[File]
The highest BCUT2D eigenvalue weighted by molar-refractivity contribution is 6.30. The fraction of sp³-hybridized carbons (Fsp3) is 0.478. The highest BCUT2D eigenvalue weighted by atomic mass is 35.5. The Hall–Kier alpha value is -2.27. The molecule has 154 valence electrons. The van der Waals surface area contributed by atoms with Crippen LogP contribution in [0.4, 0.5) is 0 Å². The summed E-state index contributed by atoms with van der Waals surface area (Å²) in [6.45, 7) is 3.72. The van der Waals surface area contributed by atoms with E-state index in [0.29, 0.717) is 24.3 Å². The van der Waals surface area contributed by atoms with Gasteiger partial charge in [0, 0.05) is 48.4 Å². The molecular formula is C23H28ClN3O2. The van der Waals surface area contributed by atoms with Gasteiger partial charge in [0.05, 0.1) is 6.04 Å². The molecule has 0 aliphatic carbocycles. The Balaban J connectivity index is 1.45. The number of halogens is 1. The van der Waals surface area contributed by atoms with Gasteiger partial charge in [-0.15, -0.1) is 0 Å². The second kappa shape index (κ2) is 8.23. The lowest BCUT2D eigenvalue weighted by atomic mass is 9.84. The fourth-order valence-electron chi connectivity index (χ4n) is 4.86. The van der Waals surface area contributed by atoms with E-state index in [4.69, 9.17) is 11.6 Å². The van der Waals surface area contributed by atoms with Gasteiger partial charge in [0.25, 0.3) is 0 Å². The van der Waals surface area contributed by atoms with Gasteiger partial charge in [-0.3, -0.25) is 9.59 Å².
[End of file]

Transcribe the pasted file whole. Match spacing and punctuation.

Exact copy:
The highest BCUT2D eigenvalue weighted by molar-refractivity contribution is 6.30. The fraction of sp³-hybridized carbons (Fsp3) is 0.478. The highest BCUT2D eigenvalue weighted by atomic mass is 35.5. The Hall–Kier alpha value is -2.27. The molecule has 154 valence electrons. The van der Waals surface area contributed by atoms with Crippen LogP contribution in [0.4, 0.5) is 0 Å². The summed E-state index contributed by atoms with van der Waals surface area (Å²) in [6.45, 7) is 3.72. The van der Waals surface area contributed by atoms with E-state index in [0.29, 0.717) is 24.3 Å². The van der Waals surface area contributed by atoms with Gasteiger partial charge in [0, 0.05) is 48.4 Å². The molecular formula is C23H28ClN3O2. The van der Waals surface area contributed by atoms with Gasteiger partial charge in [0.05, 0.1) is 6.04 Å². The molecule has 0 aliphatic carbocycles. The Balaban J connectivity index is 1.45. The number of halogens is 1. The van der Waals surface area contributed by atoms with Gasteiger partial charge in [-0.15, -0.1) is 0 Å². The second kappa shape index (κ2) is 8.23. The lowest BCUT2D eigenvalue weighted by atomic mass is 9.84. The fourth-order valence-electron chi connectivity index (χ4n) is 4.86. The van der Waals surface area contributed by atoms with E-state index in [4.69, 9.17) is 11.6 Å². The van der Waals surface area contributed by atoms with Gasteiger partial charge in [0.25, 0.3) is 0 Å². The van der Waals surface area contributed by atoms with Gasteiger partial charge in [-0.3, -0.25) is 9.59 Å².